Can Crystalline Salt Reduce the Size of Scuba Equipment?

safe diver quiz

A popular article over last few days is one about crystalline salt that can uptake and store oxygen in high concentration. It was published in Chemical Science by Jonas Sundberg and coauthors from University of Southern Denmark.1 The article describes a synthetized crystalline containing cobalt combined with an organic compound, which has some properties of biological carriers of oxygen like iron-based hemoglobin in mammals or similar copper-based carriers in other animals.

The most significant property of this crystalline is that it binds oxygen reversibly – it can uptake oxygen and release it – and that this process may be controlled.  Professor Christine McKenzie, the leader of the team that synthetized the crystalline, told the Science Daily2 that among other applications:  “When the material is saturated with oxygen, it can be compared to an oxygen tank containing pure oxygen under pressure – the difference is that this material can hold three times as much oxygen. This could be valuable for lung patients who today must carry heavy oxygen tanks with them. But also divers may one day be able to leave the oxygen tanks at home and instead get oxygen from this material as it “filters” and concentrates oxygen from surrounding air or water. A few grains contain enough oxygen for one breath, and as the material can absorb oxygen from the water around the diver and supply the diver with it, the diver will not need to bring more than these few grains.”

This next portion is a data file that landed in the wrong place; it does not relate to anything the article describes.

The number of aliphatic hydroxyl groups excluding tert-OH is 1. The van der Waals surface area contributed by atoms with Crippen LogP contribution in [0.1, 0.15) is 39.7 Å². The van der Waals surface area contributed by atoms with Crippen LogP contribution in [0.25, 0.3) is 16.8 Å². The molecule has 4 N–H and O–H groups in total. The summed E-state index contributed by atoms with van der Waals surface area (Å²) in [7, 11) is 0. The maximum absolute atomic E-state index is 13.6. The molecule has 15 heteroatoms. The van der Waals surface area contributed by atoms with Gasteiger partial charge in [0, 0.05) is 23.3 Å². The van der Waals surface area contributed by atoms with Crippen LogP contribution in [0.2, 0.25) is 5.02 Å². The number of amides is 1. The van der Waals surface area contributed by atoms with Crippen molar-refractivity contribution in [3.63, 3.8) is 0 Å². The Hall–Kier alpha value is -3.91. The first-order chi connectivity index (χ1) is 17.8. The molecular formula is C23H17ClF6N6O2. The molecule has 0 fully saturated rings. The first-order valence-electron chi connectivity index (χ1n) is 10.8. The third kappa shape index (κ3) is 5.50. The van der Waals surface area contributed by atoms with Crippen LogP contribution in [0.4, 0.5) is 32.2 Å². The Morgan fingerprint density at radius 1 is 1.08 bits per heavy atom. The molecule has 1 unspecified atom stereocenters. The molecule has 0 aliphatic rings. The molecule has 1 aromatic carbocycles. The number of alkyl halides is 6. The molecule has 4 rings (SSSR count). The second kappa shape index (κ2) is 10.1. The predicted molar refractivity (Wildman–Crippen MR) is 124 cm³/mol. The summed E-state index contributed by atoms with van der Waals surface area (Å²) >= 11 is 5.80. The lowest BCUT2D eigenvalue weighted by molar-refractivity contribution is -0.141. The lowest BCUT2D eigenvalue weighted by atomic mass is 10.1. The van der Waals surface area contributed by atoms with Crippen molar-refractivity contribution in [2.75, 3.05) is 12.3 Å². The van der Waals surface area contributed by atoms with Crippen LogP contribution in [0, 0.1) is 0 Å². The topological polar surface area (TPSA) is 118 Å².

The Combined Effects of Increased Levels of Carbon Dioxide and Breathing Resistance Caused by Underwater Breathing Apparatuses

ONR_Book1 (2)Between July 15-17, the Office of Naval Research (ONR) and the Naval Sea Systems Command (NAVSEA) hosted an undersea medicine progress review meeting in Durham, North Carolina. The presentations focused primarily on topics of interest for the Navy, but most of the research also benefits recreational and technical divers. One topic I found particularly interesting concerns the combined effect of increased carbon dioxide levels (CO2) in breathing gas and the breathing resistance that breathing apparatuses impose on divers.

If breathing is unimpeded, slightly increased levels of CO2 pose no problem. However, the more CO2 that is inhaled, the less CO2 can be added, and a larger breathing volume per unit of time will be required to wash out the same amount of CO2. This increase of breathing volumes occurs automatically, successfully washing out the metabolic CO2 and maintaining a nearly normal level of CO2 in arterial blood (even during exercise when the internal metabolic production of CO2 is increased).